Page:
Few will remember that he had a third job for a while, taking pictures for an insurance company on weekends. That experience converted his fondness of taking pictures from black and white prints to presenting slide shows. I believe he took on so much employment, because he wanted life to be better for his children than it was for him. He was a firm believer in being thrifty. In the early 1990’s he became an expert at shopping with coupons. I guess the apple didn’t fall far from the tree on that one.
One day I was shopping in a local drug store and accidentally backed into another person. I heard a familiar voice say “Need any extra coupons for that candy.” It was my Dad. That began a mutual partnership filled with comparative stories about bargain shopping and ornery store cashiers. One check-out lady told me I reminded her of a guy who came into the store often. She described him as 60ish, wearing baseball caps, flannel shirts and having loads of coupons. Not wanting to be obvious, I said that I might have talked to that guy once.
In his retirement, the greatest enjoyment was realized through traveling the country and fishing at his campsite on his favorite lake in northern Wisconsin.
My father had a long tenure of child-rearing. He raised families from two separate marriages, and, in essence, lived virtually two lifetimes. There was more than a 17 year span between his oldest son Hank and his youngest step-son Paul. As a result, he was rewarded with a life rich in experiences with his grandchildren and great-grandchildren. He had the loyalty of a wife who suffered with, and supported him in his lengthy season of poor health. In an era where marital vows are no longer taken seriously, the benchmark of “in sickness and in health” was lived out daily.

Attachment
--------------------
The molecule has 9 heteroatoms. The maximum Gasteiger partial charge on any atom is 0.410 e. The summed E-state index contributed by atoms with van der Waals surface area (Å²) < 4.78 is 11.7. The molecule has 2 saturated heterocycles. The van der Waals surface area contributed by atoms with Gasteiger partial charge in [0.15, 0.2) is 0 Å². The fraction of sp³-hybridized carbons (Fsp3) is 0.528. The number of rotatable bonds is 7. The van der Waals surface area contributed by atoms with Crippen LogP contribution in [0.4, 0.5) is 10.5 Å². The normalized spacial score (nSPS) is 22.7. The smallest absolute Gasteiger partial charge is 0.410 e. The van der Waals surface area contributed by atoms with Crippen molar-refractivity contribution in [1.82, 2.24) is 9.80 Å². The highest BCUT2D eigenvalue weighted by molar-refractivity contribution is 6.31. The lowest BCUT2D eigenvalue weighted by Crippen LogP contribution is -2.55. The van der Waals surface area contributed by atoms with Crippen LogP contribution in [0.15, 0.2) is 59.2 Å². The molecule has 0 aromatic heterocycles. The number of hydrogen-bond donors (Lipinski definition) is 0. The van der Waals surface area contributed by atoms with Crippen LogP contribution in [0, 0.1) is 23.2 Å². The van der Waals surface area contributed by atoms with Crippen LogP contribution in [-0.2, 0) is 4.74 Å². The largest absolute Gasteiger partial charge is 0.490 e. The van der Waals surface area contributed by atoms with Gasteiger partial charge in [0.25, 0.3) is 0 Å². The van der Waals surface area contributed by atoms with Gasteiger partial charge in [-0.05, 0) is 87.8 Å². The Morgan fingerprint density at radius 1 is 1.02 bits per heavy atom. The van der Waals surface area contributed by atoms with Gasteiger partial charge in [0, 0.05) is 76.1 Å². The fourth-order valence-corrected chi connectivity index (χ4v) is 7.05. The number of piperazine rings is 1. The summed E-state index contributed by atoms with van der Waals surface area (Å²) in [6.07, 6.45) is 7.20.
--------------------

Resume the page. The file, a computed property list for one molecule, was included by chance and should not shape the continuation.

My father was not a man of pretension. That’s why I marvelled at the pomp and circumstance that surrounded his funeral. He received special honors from the fire department and from the military, even though he was retired nearly as long as he worked, and seldom discussed his army service. He enlisted in 1946, and never wanted to be confused with the men who fought in WWII. He shied away from glory and recognition in life, but honor sought him out in death.
As long as I can remember, the extended Meyer family has leaned on it’s tradition steeped in the Christian faith. My father firmly believed and renewed himself in that faith during his last days. And even in this hour of mourning, we shouldn’t be ashamed to open those spiritual drapes and let the sun shine in. We must remember that all the pain, tragedy and the veil of tears that is this temporal life will be reconciled and brought into balance by the victory of the resurrection, the great hope of all who believe in Christ.
Given the fragile nature of life, we truly have nothing more than the promises of God during our mountaintop moments of greatest invincibility… yet nothing less than those promises in deepest valley of despair. Some may rightfully ask what inspiration can be reaped from contemplating the life of my father. I cannot provide all the answers to that question, but one suggestion is to recall his example, stand on his shoulders and try to reach just a bit higher. For my own part, I speak not to offer flowery language, nor to condemn, but to tell you about my Dad as I remember him.
I just want to close saying, “Dad I love you, thank you for your life, and we’ll all see you again one day.”